MAKING big polluters pay to pollute. That’s what it all boils down to. Has there ever been a public debate so mired in weasel words, management speak and general mumbo-jumbo than the so-called “carbon pricing” debate?
Mechanisms, schemes, carbon taxes, carbon prices – obfuscation, confusion and lazy language. A deliberate ploy by a lily-livered government? Or the unintended outcome of an incompetent sales job? It’s hard to know.
What we do know for sure is that the 18 pieces of legislation now sitting in the lower house of Parliament, waiting for a vote on October 12, mean one thing and one thing only: Australia is about to become a big boy and learn how to clean up after itself.
Economists call it “pricing an externality”. An externality is something you do that imposes a cost on everyone else. You don’t pay, but others do. Because you don’t pay, you tend to do more of it than would be optimal for society.
When it comes to pollution, we all pay the price of pollution through changes to the natural environment, such as hotter weather, increasing droughts, rising sea levels.
From July 1, the nation’s 500 biggest polluters will be forced to pay for permits for every tonne of pollution they pump into the atmosphere each year. The initial price of these permits will be $23 a tonne, rising in each of the two subsequent years by 2.5 per cent plus inflation.
During the second phase, beginning on July 1, 2015, the government will no longer fix the price of pollution permits, but the quantity of permits available. Like a game of musical chairs, the government will begin slowly removing pollution permits to ensure targets for reducing carbon pollution are met.
Companies will have to bid against each other to secure access to the remaining pollution permits. The price of permits will be determined by supply and demand.
Companies that have reduced their emissions, and therefore require fewer permits to pollute, will be able to sell their permits to other, less energy-efficient companies. There will be incentives for all companies to reduce emissions to avoid paying a higher price and also to potentially make a profit from the sale of permits which are not needed.
All the revenue from the sale of permits will go to government and half will be given to households to compensate them for higher prices on energy-intense goods and services.
During the second phase, companies will also be able to buy pollution abatement credits from overseas. It’s not cheating, but a way to enable Australian companies to take advantage of the relatively low-hanging fruit of reducing emissions in other countries. It will make the cost of doing our bit to reduce emissions all the cheaper.
Will it all make any difference to emissions? You betcha. Australia’s total annual domestic emissions were 578 megatonnes in 2009-10. Left unchecked, Treasury projects this would grow to 679 megatonnes in 2020 and 1008 megatonnes in 2050.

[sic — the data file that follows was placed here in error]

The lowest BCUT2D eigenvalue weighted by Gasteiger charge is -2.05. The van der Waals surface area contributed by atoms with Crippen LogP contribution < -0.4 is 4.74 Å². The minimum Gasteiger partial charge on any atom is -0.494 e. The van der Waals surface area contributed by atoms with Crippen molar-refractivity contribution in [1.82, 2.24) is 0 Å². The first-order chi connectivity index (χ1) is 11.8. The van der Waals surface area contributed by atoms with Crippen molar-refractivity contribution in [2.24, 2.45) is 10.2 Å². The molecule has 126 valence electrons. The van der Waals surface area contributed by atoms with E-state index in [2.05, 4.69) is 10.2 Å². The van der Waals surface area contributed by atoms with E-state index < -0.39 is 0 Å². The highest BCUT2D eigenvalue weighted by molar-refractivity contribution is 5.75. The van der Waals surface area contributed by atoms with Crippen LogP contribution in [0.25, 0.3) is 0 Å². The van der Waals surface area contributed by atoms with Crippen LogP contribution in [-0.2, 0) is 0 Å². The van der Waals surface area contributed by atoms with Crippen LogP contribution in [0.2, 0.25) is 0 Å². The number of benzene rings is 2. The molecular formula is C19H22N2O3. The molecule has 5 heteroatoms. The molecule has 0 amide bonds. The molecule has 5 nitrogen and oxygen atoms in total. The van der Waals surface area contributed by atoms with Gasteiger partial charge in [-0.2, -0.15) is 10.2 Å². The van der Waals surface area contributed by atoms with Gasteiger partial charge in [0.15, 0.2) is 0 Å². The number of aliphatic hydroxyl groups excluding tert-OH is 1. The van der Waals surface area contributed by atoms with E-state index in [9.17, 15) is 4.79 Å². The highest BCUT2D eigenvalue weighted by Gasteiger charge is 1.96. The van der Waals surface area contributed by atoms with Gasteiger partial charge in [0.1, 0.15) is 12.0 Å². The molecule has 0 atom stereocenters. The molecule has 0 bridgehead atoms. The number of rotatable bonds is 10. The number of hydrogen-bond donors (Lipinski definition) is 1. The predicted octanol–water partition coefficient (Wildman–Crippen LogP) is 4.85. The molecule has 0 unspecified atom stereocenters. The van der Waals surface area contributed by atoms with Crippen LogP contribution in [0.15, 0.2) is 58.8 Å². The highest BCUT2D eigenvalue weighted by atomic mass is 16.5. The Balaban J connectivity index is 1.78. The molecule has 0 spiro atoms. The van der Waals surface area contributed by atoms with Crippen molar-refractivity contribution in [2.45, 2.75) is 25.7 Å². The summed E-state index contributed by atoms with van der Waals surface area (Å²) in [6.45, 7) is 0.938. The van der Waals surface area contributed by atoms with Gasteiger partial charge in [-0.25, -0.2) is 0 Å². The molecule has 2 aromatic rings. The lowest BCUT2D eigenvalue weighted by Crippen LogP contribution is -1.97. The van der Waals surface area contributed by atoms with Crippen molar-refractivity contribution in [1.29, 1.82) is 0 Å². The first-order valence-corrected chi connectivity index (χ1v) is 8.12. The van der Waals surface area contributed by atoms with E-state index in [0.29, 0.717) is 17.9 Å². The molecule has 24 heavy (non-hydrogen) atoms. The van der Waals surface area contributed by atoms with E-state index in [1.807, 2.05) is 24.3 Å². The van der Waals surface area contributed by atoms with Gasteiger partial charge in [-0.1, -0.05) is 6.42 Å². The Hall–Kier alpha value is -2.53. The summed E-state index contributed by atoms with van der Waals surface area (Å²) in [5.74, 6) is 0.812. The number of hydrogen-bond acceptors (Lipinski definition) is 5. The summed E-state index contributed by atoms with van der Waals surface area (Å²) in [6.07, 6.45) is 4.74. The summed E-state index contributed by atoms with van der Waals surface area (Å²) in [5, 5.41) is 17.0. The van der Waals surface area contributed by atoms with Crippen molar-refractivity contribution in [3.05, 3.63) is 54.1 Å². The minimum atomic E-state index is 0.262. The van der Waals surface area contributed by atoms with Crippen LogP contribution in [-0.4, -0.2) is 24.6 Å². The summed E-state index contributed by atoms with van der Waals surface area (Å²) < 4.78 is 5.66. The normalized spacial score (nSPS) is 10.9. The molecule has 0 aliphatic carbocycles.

With the scheme, and subtracting for international abatement credits bought, Australia’s net emissions – our total contribution to pollution in the atmosphere each year – will fall to 527 megatonnes in 2020 and just 111 megatonnes in 2050.
So by 2050 we’ll be responsible for one-tenth of the emissions we would otherwise have been responsible for.
It’s big. And it’s about time.
THE IRVINE INDEX
Carbon pollution Australia pumped into the atmosphere in 2009-10.
Left unchecked, the amount of carbon pollution Australia is projected to emit in 2020.
Left unchecked, the amount of carbon pollution Australia is projected to emit in 2050.
Under the government’s Clean Energy scheme, the amount of carbon pollution Australia is projected to emit in 2020—58Mt less than with no action.
Under the Clean Energy scheme, the amount of carbon pollution Australia is projected to emit in 2050 — almost half what it would have been emitted if no action were taken.
After the inclusion of purchased international abatement credits, what Australia’s net contribution to carbon emissions will be in 2020 — 152 Mt less than with no action.
After the inclusion of purchased international abatement credits, what Australia’s net contribution to carbon emissions will be in 2050 — 897 Mt less than with no action.
What Australia’s net carbon emissions will be in 2050 under the Clean Energy scheme as a proportion of what they would have been with no action.
Pollution that would have hit the atmosphere by 2050, that will not because of the Clean Energy scheme.
*1 megatonne = 1 million tonnes
Sources: Treasury’s carbon price modelling available at treasury.gov.au